Tea  and rhinos

© Casiranga Tea Park

The "Tea and Park" program aims to offer a fresh insight on how to combine (1) competitiveness of organic farming, that has always been considered more expensive, at the same time (2) achieve food security and social services for the local population, and (3) improving protection from human encroachment in one of the world's most prominent nature parks with a unique fauna and flora. As far as we know this triple response to critical needs is not attempted at this scale elsewhere.


We believe that unless one undertakes to achieve all three at the same time - over time - through an interconnected portfolio of initiatives, one will not achieve any of the targets. It is the integration of social, economic, cultural and ecological objectives that makes the whole viable.


The pruning of the tea bushes represents the first large volume of waste that is left underused on the farm. Its volume and weight is a multiple of the tea harvest. The management has stopped burning this debris and has resorted to composting. It is important to remind ourselves that tea bushes left to grow without control turn into tall hardwood trees. Thus, the pruning stunts the growth through a masterful clipping process and promotes the growth of fresh leaves, which are harvested and processed locally as tea. Since hardwood takes years to degrade, the return of this organic debris into soil nutrients is slow, and certainly does not contribute to the dire need to replenish the soil with carbon, nor does it generate more revenue or helps to cut costs. The better option is to use the hundreds of tons of organic matter to farm mushrooms.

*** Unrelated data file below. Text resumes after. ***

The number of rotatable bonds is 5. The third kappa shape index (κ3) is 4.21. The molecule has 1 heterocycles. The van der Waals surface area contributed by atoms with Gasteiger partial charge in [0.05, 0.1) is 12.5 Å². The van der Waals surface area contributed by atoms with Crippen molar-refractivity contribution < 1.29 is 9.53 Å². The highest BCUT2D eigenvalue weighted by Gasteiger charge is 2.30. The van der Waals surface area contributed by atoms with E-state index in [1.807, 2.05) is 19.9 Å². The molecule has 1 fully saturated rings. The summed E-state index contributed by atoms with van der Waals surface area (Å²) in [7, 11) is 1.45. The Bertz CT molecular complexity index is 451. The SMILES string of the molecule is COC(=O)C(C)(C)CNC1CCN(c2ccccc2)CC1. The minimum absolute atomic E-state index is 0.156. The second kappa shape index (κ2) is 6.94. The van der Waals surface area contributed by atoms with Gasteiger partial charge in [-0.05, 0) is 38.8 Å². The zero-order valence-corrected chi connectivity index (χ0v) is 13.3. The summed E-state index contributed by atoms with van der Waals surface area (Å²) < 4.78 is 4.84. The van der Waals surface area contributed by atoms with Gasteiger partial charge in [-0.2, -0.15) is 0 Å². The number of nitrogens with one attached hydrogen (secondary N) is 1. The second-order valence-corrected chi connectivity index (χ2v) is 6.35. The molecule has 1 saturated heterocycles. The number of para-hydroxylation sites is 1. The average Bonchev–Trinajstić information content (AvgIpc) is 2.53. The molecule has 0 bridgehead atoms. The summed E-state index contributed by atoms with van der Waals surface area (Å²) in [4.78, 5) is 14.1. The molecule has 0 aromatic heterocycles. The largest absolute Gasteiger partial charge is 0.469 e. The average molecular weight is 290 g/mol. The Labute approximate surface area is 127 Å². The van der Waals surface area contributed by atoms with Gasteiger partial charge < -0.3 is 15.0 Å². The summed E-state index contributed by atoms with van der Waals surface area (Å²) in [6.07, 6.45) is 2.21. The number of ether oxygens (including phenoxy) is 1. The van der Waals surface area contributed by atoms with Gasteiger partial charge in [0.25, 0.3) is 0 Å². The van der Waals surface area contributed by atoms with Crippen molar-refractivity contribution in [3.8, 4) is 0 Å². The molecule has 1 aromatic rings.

Mushrooms are not only an extraordinary degrader of wood, these devourers of ligno-cellulose produce fruiting bodies of commercial value. One ton of hardwood could generate as much as half a ton of shiitake mushrooms. Now if one were to time the bagging of the substrate based on pruning, and the vegetation of the mushrooms then one can plan to harvest at the same period that there is no tea harvesting and processing plant stands idle. This implies that the drying, grinding and bagging operation shifts from 7 months to a whole year. That contributes immediately to profit and to jobs. Part-time staff can now be full time, more versatile, better paid and involved in the development of the new business, that improves food quality and security.


In addition to the pruning, the park and its surroundings are suffering from pockets of infestations of water hyacinth. Research and practice in Africa have proven that this invasive fibrous perennial plant with seeds germinating over seven years is an ideal substrate for mushrooms as well. So, when the pruning has been exhausted, then the water hyacinths can supplement the supply of substrates creating a stable business with multiple sources of raw materials. It could even be converted into a year-round business increasing the volume of processing at the factory and the revenues, also for the local population.

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